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passage, taking the one branch of it in connexion with the other; as if he had said, When I consider how great and multiplied my transgressions have been, I must itand fpeechless, and without excufe, before thy holy tribunal, and justify thee, although thou shouldst condemn me. But Lord, thou art a God of infinite mercy. This I fix upon as the foundation of my hope. I see nothing in myself to plead. Thy law accuses me. My own conscience pasies sentence upon me. I am not able to support the view of thy justice and holiness. Whither can I fly, but to thy mercy? Here I defire to take refuge, and io my unspeakable consolation there is forgiveness with thee; so that thou mayest and oughtest to be feared. In discoursing further on this subject, which I intend to do in a manner entirely practical, I propose, in a dependance on divine grace, to follow this method.
I. I fhall give a briet view of the discoveries which God hath made of his mercy, as the foundation of the finner's hope; or, in other words, shew what reason we have to believe, that there is forgiveness with him.
II. I Mall point out the connexion between the mercy of God and his fear; or explain the import of this exprefion, “ There is forgiveness with thee, that thou mayest “ be feared."
IH. I shall make some practical improvement of the suliject.
1. First, then, let us attempt to give a brief view of the discoveries which God hath made of his mercy, as the foundation of the finner's hope ; or, in other words, New what reason we have to believe, that there is forgiveness with him. For this purpose I observe, firft of all, that the patience and forbearance of God towards finners, in the course of his providence, is the effect of his mercy. Even this afforils fome faint hope, that there may be forgiveness with him. See the reasoning or the expostulation of Jonah on the respite of the destruction of Nineveh Jonah iv. 2. " And lie prayed unto the Lord and said, “I pray thee, O Lord, was not this my saying, when I “ was yet in my country? Therefore I fled before unto “ Tarihih : for I knew that thou art a gracious God, and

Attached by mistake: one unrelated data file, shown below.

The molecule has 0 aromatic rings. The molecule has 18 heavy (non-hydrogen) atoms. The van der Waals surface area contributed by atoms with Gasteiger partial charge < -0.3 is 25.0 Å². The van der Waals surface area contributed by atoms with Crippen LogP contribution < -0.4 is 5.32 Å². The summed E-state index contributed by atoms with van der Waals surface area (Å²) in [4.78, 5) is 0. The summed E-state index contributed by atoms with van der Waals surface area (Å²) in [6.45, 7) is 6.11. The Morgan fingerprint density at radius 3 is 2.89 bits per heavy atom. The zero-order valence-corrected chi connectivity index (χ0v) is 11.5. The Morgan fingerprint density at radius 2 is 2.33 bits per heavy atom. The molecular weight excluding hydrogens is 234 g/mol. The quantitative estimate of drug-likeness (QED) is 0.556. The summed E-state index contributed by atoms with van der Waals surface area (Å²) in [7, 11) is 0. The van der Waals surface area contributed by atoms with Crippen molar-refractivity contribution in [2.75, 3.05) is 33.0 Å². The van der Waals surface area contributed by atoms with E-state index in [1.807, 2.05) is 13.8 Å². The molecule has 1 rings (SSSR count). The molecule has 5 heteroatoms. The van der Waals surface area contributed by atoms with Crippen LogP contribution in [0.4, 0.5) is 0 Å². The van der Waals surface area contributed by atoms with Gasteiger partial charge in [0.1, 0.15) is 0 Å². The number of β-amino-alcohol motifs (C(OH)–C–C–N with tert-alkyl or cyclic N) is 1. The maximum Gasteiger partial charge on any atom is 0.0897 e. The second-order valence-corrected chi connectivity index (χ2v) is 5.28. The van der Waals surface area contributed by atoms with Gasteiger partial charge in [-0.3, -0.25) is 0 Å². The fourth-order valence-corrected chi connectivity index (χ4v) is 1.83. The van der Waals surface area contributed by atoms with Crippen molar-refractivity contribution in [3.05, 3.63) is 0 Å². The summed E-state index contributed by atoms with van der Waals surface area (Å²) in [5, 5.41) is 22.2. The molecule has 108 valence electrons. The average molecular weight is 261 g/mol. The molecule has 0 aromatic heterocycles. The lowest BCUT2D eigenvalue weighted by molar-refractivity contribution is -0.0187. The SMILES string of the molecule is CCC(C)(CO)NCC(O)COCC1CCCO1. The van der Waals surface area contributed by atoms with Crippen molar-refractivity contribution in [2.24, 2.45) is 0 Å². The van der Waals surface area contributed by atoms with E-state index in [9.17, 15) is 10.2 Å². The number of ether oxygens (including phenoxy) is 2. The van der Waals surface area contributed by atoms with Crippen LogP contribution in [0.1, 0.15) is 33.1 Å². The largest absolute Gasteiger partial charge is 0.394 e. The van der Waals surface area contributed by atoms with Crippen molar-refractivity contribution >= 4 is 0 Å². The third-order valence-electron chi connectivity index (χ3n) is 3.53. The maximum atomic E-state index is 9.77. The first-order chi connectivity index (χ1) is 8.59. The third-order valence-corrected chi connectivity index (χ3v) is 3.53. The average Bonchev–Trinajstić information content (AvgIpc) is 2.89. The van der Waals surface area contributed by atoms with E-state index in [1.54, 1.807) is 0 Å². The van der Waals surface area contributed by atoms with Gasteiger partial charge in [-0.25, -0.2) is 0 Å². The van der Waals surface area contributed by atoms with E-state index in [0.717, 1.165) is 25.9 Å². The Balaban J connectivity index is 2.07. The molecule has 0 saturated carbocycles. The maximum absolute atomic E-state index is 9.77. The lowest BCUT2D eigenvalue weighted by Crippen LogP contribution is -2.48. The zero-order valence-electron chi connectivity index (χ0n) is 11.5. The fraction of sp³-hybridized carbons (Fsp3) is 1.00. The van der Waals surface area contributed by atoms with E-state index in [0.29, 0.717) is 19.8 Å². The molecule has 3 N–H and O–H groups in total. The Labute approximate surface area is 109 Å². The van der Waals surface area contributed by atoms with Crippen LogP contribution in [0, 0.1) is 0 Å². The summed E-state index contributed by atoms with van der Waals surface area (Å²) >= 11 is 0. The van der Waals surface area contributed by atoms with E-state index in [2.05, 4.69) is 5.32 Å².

merciful, flow to anger, and of great kindness, and " repentest thee of the evil.” The sentence being fufpended, there is time given to apply for pardon, and space for the exercise of repentance, with a peradventure, or who can tell, whether he may not be gracious. We may add to this, his continual benignity and kindness to all bis creatures, not excepting the evil, the unthankful, and the unholy. The native tendency of both these is to lead the guilty to repentance, as we are told, Rom. ii. 4. " Or despiselt thou the riches of his goodness and for"s bearance, and long-suffering, not knowing that the " goodness of Goch leadeth thee to repentance ?"
But though this ought to be mentioned, I am very sensible, how infufficient it is of itself to give canfolation to a wounded [pirit. Taking in the whole plan of providence, there are so many tokens of our Creator's displeasure, so much to be seen of the justice and holiness, as well as of the goodness of God, that it must leave the finner fill · under a dreadful uncertainty in a matter of fuch infinite concern, Torn by the fufpicion which is inseparable from guilt, he is full of restless anxiety; and knowing that he must fhortly appear before God in an unembodied ftate, he is often putting this question to himself, Wherewith shall I come before the Lord? How fhall I be able to stand in the judgment ? And therefore,